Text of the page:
The distribution of particulates is presented in Fig. 1. It was found in this study that the majority of suspended particulate matter in occupational exposure in the plant was between 2 μm and 10 µm. However, suspended particulate matter with a diameter below 2 μm from dry sanding, putty sanding, undercoat sanding, and resurfacing sanding were all more than from these machines such as cutting, table saw, sander, and so on. The distribution of particulates is closely related to the cutting method, material type, and surface roughness of a particulate. Use of a CNC machine to cut medium density fibreboard (MDF) results in more dust with a diameter below 2 μm than the solid wood. Dry sanding, putty sanding, and undercoat sanding results in more dust particles with a diameter below 2 μm than the dust particles in resurfacing sanding.

Fig. 1. Distribution of particulate matter

Heavy Metals

Standard GBZ 2.1 (2007) stipulates occupational exposure limits (OELs) of Pb, Cr, and Cd; i.e., the PC-TWA of Pb and Cr is 0.05 mg/m3 and for Cd is 0.01 mg/m3 (GBZ 2.1 2007). In Table 2, the Pb content of samples from undercoat sanding dust (A1) and putty sanding dust (B1) obtained using FAAS and ICP-OES were 0.348 and 0.064 mg/m3, respectively, which were higher than the PC-TWA. In sample A1, the Pb dust content was almost 7 times higher than the PC-TWA, and the Cd content was 0.010 to 0.011 mg/m3, slightly higher than the PC-TWA. Pb and Cd content from undercoat sanding dust was 5 times, 11 times the heavy metals from putty sanding dust separately. Heavy metals in putty sanding dust were so high because lead was one of the most important raw materials to make putty.

Heavy metals such as As and Hg were not detected due to very little As and Hg in putty and painting. Thus they were far below the PC-TWA.

Table 2. Heavy Metals in Dust from Sanding Undercoat and Putty

Microstructural Morphology of Dust

Figures 2 and 3 represent the microstructure of dust sampled from undercoat sanding and putty sanding. It is clear from Figure 2 that granular grinding materials and laminar paint dust exist on fibers of a filter membrane, but no wood dust was observed. In Fig. 3, there are some granular grinding materials, fibroid wood dust, and putty. Exterior putty or granular grinding materials adhere to the wood dust and the putty.

Fig. 2. Dust from sanding undercoating Fig. 3. Dust from sanding putty


The TDC from mechanical sander, portable planer, and portable sander with inadequate exhaust ventilation was far higher than cutting machines, table saws, boring machines, CNC machines with adequate exhaust ventilation, and exceeding the OELs. The reason was thought to be the dust leaking from the pipe assembling interface of the vacuum exhaust ventilation. The TDC from manual dry sanding, putty sanding, undercoat sanding, resurfacing sanding was also much more than the OELs, because dust control is difficult. Unssen et al. (2008) and Lazovich et al. (2002) found that there should be more focus on improving exhaust ventilation, professional cleaning methods, and worker training to reduce inhalable wood dust concentration.

The suspended particulate matter from putty and paint surface sanding contained diverse components: fibroid wood dust, granular silica, clustered putty dust, and heavy metals such as Pb and Cd and more fine particulate matter with diameter below 2 μm. The dust with a dimension below 2 μm more readily causes occupational diseases because these small dust containing heavy metals and other harmful substances easily float into surroundings to cause serious air, soil, water, and plant pollution (Watanabe et al. 1987, 1989; Hernberg 2000; Cheng et al. 2006).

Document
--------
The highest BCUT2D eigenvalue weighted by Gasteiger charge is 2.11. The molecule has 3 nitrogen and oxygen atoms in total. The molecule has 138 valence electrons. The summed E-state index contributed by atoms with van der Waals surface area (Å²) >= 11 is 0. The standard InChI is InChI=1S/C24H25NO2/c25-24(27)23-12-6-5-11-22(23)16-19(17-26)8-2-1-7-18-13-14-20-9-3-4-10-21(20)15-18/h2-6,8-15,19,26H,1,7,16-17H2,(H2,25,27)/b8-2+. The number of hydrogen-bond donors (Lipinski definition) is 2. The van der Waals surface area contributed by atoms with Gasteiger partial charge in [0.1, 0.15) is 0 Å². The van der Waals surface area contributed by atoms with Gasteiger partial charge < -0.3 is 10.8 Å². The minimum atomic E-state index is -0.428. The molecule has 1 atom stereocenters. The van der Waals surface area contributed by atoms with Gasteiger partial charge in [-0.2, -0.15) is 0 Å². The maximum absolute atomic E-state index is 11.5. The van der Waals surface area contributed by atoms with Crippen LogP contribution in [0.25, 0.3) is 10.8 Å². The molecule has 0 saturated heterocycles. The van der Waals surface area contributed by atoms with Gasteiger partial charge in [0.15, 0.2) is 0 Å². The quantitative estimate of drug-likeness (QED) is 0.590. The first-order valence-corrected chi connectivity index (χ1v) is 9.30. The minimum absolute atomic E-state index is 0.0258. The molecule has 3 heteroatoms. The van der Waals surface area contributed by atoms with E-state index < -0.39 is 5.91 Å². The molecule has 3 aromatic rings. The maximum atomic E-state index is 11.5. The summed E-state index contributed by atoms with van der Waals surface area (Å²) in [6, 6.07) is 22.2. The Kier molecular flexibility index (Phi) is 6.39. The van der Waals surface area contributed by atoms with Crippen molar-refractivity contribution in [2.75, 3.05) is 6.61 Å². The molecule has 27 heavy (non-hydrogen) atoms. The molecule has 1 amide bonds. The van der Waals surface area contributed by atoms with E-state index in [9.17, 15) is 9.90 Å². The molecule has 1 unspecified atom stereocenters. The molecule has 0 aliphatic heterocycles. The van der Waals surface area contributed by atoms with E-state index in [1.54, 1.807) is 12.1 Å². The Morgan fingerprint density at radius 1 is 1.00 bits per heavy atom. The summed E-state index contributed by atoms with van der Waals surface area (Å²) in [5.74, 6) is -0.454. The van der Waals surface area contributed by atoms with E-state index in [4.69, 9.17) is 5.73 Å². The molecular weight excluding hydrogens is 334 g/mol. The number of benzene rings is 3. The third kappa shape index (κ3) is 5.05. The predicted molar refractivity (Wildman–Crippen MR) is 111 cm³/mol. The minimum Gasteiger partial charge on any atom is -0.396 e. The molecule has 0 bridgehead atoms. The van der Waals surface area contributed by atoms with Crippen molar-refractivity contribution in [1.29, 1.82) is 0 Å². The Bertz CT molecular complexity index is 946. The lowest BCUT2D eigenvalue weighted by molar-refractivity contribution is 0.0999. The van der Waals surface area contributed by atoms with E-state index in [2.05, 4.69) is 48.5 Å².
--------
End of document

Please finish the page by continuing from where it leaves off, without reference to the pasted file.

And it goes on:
The sanding procedure produced 6.7 to 8.2% free silica in addition to wood dust, putty dust, or painting dust. The mass concentration of free silica in dust was related to sanding tool, workpiece, and grinding technology. The increase of grinding amount would cause the increase of the mass concentration of free silica. Exposure to the wood dust containing the free silica could cause occupational disease more likely. Putty and paint surface sanding led to contents of the heavy metals of Pb, and Cd that exceeded the OELs. Pb and Cd content from undercoat sanding dust was much more than the heavy metals from putty sanding dust separately due to undercoat of pigment or dye. The authors suspect that it is also possible for silica to cause cryptogenic fibrosing alveolitis and for heavy metals such as Pb, Cd, and so on to cause cancer as a result of sanding operations.

Exhaust ventilation and professional cleaning methods should be focused to decrease the wood dust level. The effective exhaust ventilation at overall process, non-silica grinding materials, and non-heavy metal paint are critical, too. As a general approach, it is suggested to replace manual sanding by machine sanding in the wood furniture industry of China.


The authors would like to extend their sincere gratitude to Mr. Zhihong Mai of Haizhu Monitoring Station (Guangzhou), and Mr. Cao Xinmin of Zhongshan Mahogany Furniture Engineering Technology Research and Development Center for their invaluable assistance in gathering data on wood dust from the mills.


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Article submitted: May 2, 2014; Peer review completed: July 18, 2014; Revised version received: September 12, 2014; Second revision received and accepted: October 8, 2014; Published: October 17, 2014.